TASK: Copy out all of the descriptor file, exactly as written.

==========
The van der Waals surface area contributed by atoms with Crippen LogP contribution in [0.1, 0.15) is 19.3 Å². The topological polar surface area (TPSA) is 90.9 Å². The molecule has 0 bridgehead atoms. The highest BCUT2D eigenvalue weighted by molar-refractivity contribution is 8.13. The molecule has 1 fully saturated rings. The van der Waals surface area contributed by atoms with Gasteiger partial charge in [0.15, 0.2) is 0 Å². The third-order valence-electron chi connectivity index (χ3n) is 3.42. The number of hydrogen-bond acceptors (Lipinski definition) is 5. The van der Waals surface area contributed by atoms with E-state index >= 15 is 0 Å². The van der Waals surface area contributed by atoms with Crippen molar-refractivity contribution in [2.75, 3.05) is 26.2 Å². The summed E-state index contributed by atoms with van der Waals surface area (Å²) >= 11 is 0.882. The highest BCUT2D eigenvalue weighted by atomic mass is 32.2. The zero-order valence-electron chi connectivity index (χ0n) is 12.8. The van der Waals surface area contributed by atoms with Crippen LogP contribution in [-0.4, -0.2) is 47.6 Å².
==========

The van der Waals surface area contributed by atoms with Crippen LogP contribution in [0.1, 0.15) is 19.3 Å². The topological polar surface area (TPSA) is 90.9 Å². The molecule has 0 bridgehead atoms. The highest BCUT2D eigenvalue weighted by molar-refractivity contribution is 8.13. The molecule has 1 fully saturated rings. The van der Waals surface area contributed by atoms with Gasteiger partial charge in [0.15, 0.2) is 0 Å². The third-order valence-electron chi connectivity index (χ3n) is 3.42. The number of hydrogen-bond acceptors (Lipinski definition) is 5. The van der Waals surface area contributed by atoms with E-state index >= 15 is 0 Å². The van der Waals surface area contributed by atoms with Crippen molar-refractivity contribution in [2.75, 3.05) is 26.2 Å². The summed E-state index contributed by atoms with van der Waals surface area (Å²) >= 11 is 0.882. The highest BCUT2D eigenvalue weighted by atomic mass is 32.2. The zero-order valence-electron chi connectivity index (χ0n) is 12.8. The van der Waals surface area contributed by atoms with Crippen LogP contribution in [-0.4, -0.2) is 47.6 Å².